BRINGING ABOUT CHANGE

While UU is focused on the supply of potable water, it was EU changes to the Common Agriculture Policy (CAP) and the agricultural support regime which provided the opportunity to tackle both the degraded peatlands and the tainting of the water supply. In 1991 the Government introduced a pilot scheme called Countryside Stewardship [6] with the aim of improving the environmental value of English farmland. This scheme was expanded in 1996 with the roll out of an extended agri-environmental scheme across a wider range of landscapes which paid farmers for the production of non-farm environmental goods and supporting conservation. Environmental change was achieved by developing whole farm plans which considered how the farming enterprise could operate alongside conservation and sought to de-conflate issues. Farmers who entered into the scheme received payments for work they did and were ‘contracted’ to be in the scheme for a period of ten years. In 2004 the scheme was split into two and renamed ‘Environmental Stewardship’ (ES) a five-year agreement and the Higher Level Stewardship (HLS) which lasted ten years. ES was a basic environmental management agreement while HLS demanded a greater level of environmental and conservation work which was recognised in higher payments. The average payment under a HLS agreement in England during the key period of SCaMP activity was around £19,000 per year per holding.

The second change came in 2003 with a change to the CAP system which sought to reduce the market distorting impact of subsidies in line with the Uruguayan round of World Trade Organization (WTO) talks. This Single Farm Payment (SFP) decoupled the subsidy regime from production and linked payments to keeping land in good agricultural and environmental condition [7].

For UU and its tenants the SFP and ES scheme were opportunities to re-evaluate their relationship with the land and engage in long term and sustained change in land management for the benefit of uplands and peatlands while at the same time developing a catchment management approach to the land holding to benefit water quality. In addition for UU it would enable them to improve the SSSI condition and contribute to UK Biodiversity Action Plan (UKBAP) targets. The UKBAP was published in 1994, and was the UK Government's response to the Convention on Biological Diversity (CBD), signed in 1992 in Rio de Janeiro. In 2007 Conserving Biodiversity—the UK Approach was published which outlined the key species and habitats which required action to halt decline and promote recovery, this became the key driver for the conservation of biodiversity for each of the devolved nations of the United Kingdom [8].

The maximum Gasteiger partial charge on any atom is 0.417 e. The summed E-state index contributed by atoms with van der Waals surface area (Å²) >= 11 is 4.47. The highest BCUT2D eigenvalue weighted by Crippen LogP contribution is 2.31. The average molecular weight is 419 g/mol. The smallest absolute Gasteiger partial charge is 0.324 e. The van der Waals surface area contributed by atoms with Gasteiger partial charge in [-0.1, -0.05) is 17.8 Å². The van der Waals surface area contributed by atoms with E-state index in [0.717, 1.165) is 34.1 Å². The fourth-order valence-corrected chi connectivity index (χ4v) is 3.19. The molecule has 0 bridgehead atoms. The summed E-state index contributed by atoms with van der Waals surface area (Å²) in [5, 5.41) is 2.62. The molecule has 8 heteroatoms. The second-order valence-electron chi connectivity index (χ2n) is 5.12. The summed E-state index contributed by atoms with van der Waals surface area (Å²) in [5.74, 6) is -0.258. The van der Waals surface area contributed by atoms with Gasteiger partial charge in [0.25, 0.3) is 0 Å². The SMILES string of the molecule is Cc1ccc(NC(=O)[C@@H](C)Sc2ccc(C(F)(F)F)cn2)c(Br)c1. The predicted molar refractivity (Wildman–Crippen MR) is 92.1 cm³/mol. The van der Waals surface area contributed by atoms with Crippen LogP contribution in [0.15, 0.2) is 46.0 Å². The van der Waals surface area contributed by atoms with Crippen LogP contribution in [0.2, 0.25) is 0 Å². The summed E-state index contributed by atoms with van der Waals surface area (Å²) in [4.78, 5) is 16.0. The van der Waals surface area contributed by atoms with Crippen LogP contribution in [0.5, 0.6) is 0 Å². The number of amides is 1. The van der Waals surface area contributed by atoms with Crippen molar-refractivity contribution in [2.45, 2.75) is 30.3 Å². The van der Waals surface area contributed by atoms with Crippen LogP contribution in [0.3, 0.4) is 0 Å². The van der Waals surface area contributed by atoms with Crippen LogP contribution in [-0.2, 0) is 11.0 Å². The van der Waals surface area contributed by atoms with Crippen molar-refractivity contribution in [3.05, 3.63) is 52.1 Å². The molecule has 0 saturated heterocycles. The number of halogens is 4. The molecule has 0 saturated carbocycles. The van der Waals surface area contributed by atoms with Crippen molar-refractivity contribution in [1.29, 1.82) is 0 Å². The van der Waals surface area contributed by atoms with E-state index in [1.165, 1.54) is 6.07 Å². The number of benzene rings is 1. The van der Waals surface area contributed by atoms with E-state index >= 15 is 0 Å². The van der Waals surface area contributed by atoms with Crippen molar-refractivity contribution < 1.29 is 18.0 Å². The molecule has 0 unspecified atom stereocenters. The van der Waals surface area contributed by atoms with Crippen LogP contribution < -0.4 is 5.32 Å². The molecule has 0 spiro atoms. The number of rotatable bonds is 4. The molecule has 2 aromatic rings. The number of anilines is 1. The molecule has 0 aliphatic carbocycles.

SCAMP—INTEGRATED CATCHMENT MANAGEMENT

The SCaMP began in 2005. SCaMP 1 as it was known was focused on two catchments in the Peak District and the Bowland area (Lancashire) (Figure 1). Both these areas had SSSIs in need of rehabilitation. SCaMP had three key objectives:

  • Meet UK targets for SSSI condition

  • Improve raw water quality

  • Deliver UK Biodiversity Action Plan targets [9].

WORKING WITH PARTNERS

From the outset UU approached the development of SCaMP from an integrated manner. As a private company it could have simply worked with its tenant farmers to achieve change. However, this would possibly have had little traction with the tenants and may not have achieved its wider aims. In particular communicating the programme and results to UU's customers and the market may have been viewed with a degree of scepticism. From the outset UU built upon its relationship with the RSPB, founded in 1889 in Manchester as the Plumage League. The RSPB has now over 1 million members and is a large land owner and manager in its own right. As one of the oldest conservation charities it holds a distinct place in the public consciousness [10]. Within SCaMP they act as monitors, advisors, and public communicators [11]. For UU this relationship has clear advantages but it also has risks as the RSPB ‘pulls no punches’ when reporting on activities. In addition, the partnership included the local councils, the Forestry Commission, Natural England (who are responsible for the protection of flora and fauna on behalf of the UK Government), the National Park authorities, and the Moors for the Future, an NGO which works for moorland restoration and conservation. These groups bought expertise, contacts, and resources to the project as well as important buy-in from tenants, recreationists, conservationists, and local residents. Most importantly it aided the accessing of agri-environmental financial support from the UK Government, to which UU added a further £22.3 million over the period 2005–2015 [9].

ACHIEVING THE VISION